But it’s natural that this year has caused an increase in stress levels, which Sevana is navigating through. The singer had to shoot her “Mango” music video within a 12-hour timespan before curfew so the crew could get home safely, and she felt relief that she could rely on a creative solution locally.

“Jamaica has an incredible pool of just people who are so talented, just world-class. As far as the things that we’re able to produce, that’s one of the fruitful things that has come out of being in quarantine,” she tells Uproxx. “When you’re forced to stay in your country, you work with the talent that’s there and they get a whole new platform. People from all over get to see the work that we’re doing, not just strictly Jamaicans. I love that.”

The outfits for the “Mango” video was birthed from Sevana’s Pinterest board, which she showed to her brother (who doubles as a tailor). He, along with Iké’s designer Shampagne and local designer Kadian Nicely (who is responsible for the video’s unforgettable fluffy yellow dress), connected with Sevan’s stylist Ayana Riviére to make it all happen.

“There’s definitely a lot of really great side effects that have resulted from this,” Sevana continues. “My makeup artist, stylist, and preferred producer live here. Understanding that traveling is a risk to most, we just had to call on our own people and bounce things off their minds. You get to be real too, because everybody knows it’s a really difficult time.”

For Iké, the restrictions made her and creative director Nickii Kane create a production for August’s NPR’s Tiny Desk performance. “I didn’t want to just sit at home with my guitar with a few band members,” she explains. “I really wanted it to be a look. It was also the first time I was performing the songs from the EP with the band, so I was very excited to hear how it sounded.”

“My NPR performance is impactful because of what my creative director did with the lighting, what the stylists did with my outfit and because of the musicians,” Iké continues. “I couldn’t have had that much success if I was just doing it by myself. It’s very nice to see that people are actually appreciating the other aspects of what makes the music what it is. A lot of times people get so caught up in the artists. They don’t necessarily understand that I can’t do what I am supposed to do without the help of all of these very important people.”

Jamaica is overflowing with creativity that is often diminished due to a lack of resources. 2020 is now offering them a platform to showcase their talent, and Reid is making it a priority to be a leader. “When I’m working with Protoje, I always try to bring somebody new. I’ll say, ‘I know you’re interested in being a cinematographer. Just stand up beside me and any questions you have about the camera I answer them,’” he explains. “So they get all the information while they’re working on something — and they’re getting paid. As these people get better, they get booked more. That is just how we keep the dollars getting around the industry. Everybody gets a fair share.”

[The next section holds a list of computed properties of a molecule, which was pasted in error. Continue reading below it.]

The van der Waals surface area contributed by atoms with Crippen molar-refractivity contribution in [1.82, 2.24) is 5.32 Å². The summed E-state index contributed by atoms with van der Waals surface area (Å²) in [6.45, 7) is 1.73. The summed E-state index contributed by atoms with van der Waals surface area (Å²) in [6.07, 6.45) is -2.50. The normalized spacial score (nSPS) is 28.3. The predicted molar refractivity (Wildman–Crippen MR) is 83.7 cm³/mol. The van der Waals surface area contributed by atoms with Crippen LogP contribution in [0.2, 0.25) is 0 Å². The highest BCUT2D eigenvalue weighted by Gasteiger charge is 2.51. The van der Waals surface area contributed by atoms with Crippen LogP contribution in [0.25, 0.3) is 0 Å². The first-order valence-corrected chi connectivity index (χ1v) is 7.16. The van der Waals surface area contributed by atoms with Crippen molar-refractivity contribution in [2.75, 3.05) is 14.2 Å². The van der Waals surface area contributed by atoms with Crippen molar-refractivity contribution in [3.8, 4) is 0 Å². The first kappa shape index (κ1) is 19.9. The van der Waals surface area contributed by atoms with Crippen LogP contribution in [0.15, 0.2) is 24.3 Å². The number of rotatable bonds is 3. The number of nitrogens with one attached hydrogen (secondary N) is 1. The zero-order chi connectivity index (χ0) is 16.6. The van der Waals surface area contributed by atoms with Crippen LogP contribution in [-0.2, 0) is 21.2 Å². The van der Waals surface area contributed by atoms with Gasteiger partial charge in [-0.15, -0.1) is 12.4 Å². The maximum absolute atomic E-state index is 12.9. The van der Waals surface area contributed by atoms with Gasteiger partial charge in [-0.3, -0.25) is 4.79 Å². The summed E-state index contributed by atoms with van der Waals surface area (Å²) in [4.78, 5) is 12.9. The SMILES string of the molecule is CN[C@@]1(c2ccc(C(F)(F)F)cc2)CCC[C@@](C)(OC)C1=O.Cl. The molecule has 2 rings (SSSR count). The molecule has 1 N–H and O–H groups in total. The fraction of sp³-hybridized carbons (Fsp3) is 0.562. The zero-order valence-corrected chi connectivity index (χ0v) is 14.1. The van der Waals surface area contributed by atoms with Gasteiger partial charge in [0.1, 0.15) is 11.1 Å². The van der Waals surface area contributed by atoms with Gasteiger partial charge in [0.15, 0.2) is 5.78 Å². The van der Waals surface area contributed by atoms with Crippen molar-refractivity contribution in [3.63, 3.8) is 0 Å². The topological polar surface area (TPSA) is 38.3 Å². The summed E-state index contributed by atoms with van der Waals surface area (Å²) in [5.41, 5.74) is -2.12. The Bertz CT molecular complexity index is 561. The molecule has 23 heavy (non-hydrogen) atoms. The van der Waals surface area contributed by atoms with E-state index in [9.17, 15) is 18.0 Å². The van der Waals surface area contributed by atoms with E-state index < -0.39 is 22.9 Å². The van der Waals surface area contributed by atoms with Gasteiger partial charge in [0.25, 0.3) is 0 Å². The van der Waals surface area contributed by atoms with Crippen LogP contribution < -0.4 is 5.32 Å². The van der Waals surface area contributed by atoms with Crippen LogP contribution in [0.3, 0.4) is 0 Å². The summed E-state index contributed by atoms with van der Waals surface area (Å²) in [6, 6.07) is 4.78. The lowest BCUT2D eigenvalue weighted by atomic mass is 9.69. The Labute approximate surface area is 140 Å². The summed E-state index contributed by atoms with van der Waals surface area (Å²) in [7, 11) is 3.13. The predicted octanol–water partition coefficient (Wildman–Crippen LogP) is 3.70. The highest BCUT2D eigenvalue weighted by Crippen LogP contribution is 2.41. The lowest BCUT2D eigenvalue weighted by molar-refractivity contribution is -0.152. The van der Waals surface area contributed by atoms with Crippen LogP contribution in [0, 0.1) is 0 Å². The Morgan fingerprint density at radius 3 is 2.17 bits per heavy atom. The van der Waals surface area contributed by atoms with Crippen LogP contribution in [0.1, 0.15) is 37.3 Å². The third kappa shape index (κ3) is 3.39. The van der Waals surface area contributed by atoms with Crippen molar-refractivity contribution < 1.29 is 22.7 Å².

Reid is also the creator of content platforms Very Culture and New Wave, which celebrate all facets of Jamaican talent: DJs, photographers, producers, designers, musicians and more. “We need to document these people so that we’ll have rich tapestry moving forward,” he says. “Protoje is an artist, but who are the producers behind him? I’ve been thinking in terms where our scholars are looking to create literature about the stuff that we’re doing. If we do it properly, they will have resources to reference.”

Protoje is also using his newfound American connections to spark change, especially when it comes to streaming. Apple Music was recently launched in Jamaica, while Spotify is still not available. “When I went to Spotify’s offices, I told them we have to get this done. We’re in positions now to be in these rooms,” he explains while also noting that Jamaican artists could get more coverage by American journalists by choosing to release more albums than singles. “By the time these changes come into play, a young artist coming out next year gets to start his career with it.”

In.Digg.Nation has helped create a community that will have everlasting results, but they cannot do it alone. There are now opportunities for the Jamaican government to pitch in, where they can help fund music education (Iké suggests workshops that teach artists development and publishing) as well as building larger infrastructure that rivals the ones overseas. ”When I travel and see the different venues that are available for artists to [perform], it’s very beautiful,” Iké says. “For a country like Jamaica, where I feel like we have contributed so much to music history, those are things we really need to work on developing.”